Thanks for that; I didn’t have your numbers, but simply drawing a trendline through SPY performance over the last 10 years (as I did when I started this process) stuck a little burr under me that’s been itching all this time. I thought I’d be able to beat it, at least after a year or two worth of learning curve, but… that’s been looking less and less likely as time goes on. I’m going to review your research and see if I can confirm it (it’s basic enough that I don’t see where it could be wrong, but I like to have my own numbers for financial decisions), and follow the outcome where it leads me. Most likely, I’ll sell some 30-40 delta naked puts for a bit and see if I can get into SPY at a decent cost basis, for the majority of my account. I should have been holding most of it in there anyway.

            The time and effort I’ve spent have not been a waste – the gain in perspective alone is worth it, and there will be times when these tools and the knowledge that goes with them _will_ come in handy – but I think I’m better suited to passive investment plus a little insurance for the bad times.


  2. Bryan
    October 2, 2020 @ 3:58 pm

    Hi – I’ve just come across your material and have yet to read and absorb. My Option Trading strategy has been based on the Wheel and my broad goal is to preserve capital and generate reasonably modest income.
    I have a fairly large portfolio and could buy and hold several lots of SPYs. One way of generating income from this would be to sell individual SPY shares and then top up with another assigned Short Put.
    I trade from Australia and its very early in the morning – my thinking may not be straight but I’d appreciate your thoughts.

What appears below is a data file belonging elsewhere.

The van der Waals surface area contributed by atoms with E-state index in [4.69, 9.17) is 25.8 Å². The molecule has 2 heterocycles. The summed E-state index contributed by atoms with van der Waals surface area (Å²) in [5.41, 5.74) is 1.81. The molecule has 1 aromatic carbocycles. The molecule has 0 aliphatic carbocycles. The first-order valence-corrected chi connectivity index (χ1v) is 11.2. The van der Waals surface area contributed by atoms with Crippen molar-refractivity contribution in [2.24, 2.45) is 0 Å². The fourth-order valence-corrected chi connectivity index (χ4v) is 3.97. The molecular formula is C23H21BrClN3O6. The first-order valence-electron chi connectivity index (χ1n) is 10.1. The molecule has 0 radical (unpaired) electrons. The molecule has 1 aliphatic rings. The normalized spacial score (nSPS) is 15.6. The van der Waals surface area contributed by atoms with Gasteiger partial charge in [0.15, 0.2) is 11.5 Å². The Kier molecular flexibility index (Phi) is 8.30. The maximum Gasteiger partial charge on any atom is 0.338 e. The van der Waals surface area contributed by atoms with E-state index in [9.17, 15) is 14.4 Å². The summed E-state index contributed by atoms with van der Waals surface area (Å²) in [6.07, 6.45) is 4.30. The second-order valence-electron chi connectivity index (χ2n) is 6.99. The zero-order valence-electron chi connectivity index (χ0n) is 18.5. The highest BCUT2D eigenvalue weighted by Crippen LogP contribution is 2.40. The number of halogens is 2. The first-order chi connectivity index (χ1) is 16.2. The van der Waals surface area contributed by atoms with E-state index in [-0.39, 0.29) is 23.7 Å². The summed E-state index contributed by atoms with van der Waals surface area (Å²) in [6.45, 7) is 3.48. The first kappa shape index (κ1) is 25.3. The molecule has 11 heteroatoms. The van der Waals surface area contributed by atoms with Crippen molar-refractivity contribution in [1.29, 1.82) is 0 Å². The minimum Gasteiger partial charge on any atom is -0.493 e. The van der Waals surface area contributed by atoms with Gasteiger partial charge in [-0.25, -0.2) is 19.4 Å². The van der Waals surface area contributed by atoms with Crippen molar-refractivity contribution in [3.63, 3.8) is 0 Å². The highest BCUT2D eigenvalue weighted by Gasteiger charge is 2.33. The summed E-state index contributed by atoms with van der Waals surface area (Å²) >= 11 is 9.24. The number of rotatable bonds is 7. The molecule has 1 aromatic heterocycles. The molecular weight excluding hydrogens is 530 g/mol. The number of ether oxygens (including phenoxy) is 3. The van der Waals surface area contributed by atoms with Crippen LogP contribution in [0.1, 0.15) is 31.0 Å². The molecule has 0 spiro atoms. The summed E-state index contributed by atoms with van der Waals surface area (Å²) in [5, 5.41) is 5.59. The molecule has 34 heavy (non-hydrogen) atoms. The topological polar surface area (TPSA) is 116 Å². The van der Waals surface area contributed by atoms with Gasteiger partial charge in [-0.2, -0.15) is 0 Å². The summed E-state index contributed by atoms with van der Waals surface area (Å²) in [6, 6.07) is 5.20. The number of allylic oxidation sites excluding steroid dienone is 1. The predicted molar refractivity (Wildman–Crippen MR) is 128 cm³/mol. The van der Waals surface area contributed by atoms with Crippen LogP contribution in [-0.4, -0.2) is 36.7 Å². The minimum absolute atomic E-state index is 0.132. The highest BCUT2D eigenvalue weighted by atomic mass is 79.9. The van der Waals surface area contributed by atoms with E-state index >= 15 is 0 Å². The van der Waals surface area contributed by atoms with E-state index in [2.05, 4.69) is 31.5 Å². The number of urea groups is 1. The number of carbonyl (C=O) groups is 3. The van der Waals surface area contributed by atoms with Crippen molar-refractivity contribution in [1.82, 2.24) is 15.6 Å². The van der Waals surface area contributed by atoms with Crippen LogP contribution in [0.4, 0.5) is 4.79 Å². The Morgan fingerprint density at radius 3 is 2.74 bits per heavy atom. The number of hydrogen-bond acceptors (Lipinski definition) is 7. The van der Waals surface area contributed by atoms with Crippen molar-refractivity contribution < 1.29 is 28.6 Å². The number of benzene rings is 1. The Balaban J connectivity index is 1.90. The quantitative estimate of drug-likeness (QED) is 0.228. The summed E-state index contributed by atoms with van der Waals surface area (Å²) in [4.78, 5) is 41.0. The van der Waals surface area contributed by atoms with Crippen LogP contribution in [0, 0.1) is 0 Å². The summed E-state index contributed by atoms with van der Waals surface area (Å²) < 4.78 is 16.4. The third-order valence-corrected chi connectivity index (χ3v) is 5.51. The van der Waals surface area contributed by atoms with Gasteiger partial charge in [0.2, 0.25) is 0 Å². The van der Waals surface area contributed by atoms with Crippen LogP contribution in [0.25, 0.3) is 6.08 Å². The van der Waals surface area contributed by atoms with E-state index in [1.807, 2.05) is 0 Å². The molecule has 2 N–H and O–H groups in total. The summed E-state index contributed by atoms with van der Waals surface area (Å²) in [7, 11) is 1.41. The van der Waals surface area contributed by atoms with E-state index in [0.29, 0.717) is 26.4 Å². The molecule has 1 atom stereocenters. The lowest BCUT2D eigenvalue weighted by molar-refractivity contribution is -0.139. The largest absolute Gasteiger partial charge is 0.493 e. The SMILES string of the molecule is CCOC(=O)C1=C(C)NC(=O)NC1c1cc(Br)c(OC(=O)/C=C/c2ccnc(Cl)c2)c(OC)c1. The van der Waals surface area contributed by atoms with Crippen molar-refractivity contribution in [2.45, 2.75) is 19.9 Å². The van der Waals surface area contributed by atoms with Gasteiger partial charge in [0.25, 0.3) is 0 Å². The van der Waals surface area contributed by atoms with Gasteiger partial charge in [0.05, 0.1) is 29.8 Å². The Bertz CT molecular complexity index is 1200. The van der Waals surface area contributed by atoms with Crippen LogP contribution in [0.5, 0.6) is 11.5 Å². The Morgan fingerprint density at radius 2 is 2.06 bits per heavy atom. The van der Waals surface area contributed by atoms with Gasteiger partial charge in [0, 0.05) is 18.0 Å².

Thanks for your research I will read and absorb.


      October 5, 2020 @ 7:20 pm

      Hi Bryan – thanks for writing. I’m not familiar with your particular income needs, portfolio construction or risk concerns, but short-dated far-OTM short puts may help alleviate sequence of returns risk.

      I wrote a guest post over at BigERNs blog that dives into this strategy in more detail:

      Alternatively, a balanced portfolio of stocks and cash in high-yield savings accounts (in lieu of bonds since cash is outperforming for the time being) might be the best approach.


  3. Andy
    November 23, 2020 @ 4:30 am

    Hi Spintwig, thank you very much for your great work and giving away those backtests. These have really been eye-openers.

    What I have asked myself: if e.g. B&H systematically outperforms buying long calls – does that not necessarily imply that selling covered calls every day is a good idea? Am I missing something?


      November 24, 2020 @ 3:09 pm

      As far as SPY is concerned, systematically selling covered calls has generally been an unprofitable strategy.

      Sure, when shares get called away it means both the long position appreciated and all the premium was received. However, when one has to “buy back in” is where the masked loss of the short call expiring ITM becomes realized.

      If the covered call was written 2% OTM and SPY went up 3%, to sell subsequent covered calls you’ll need to repurchase 100 shares of SPY which will require additional funds to be deposited into the account.


  4. Andy
    November 25, 2020 @ 4:37 pm

    Would have been nice of you to name the source of that content.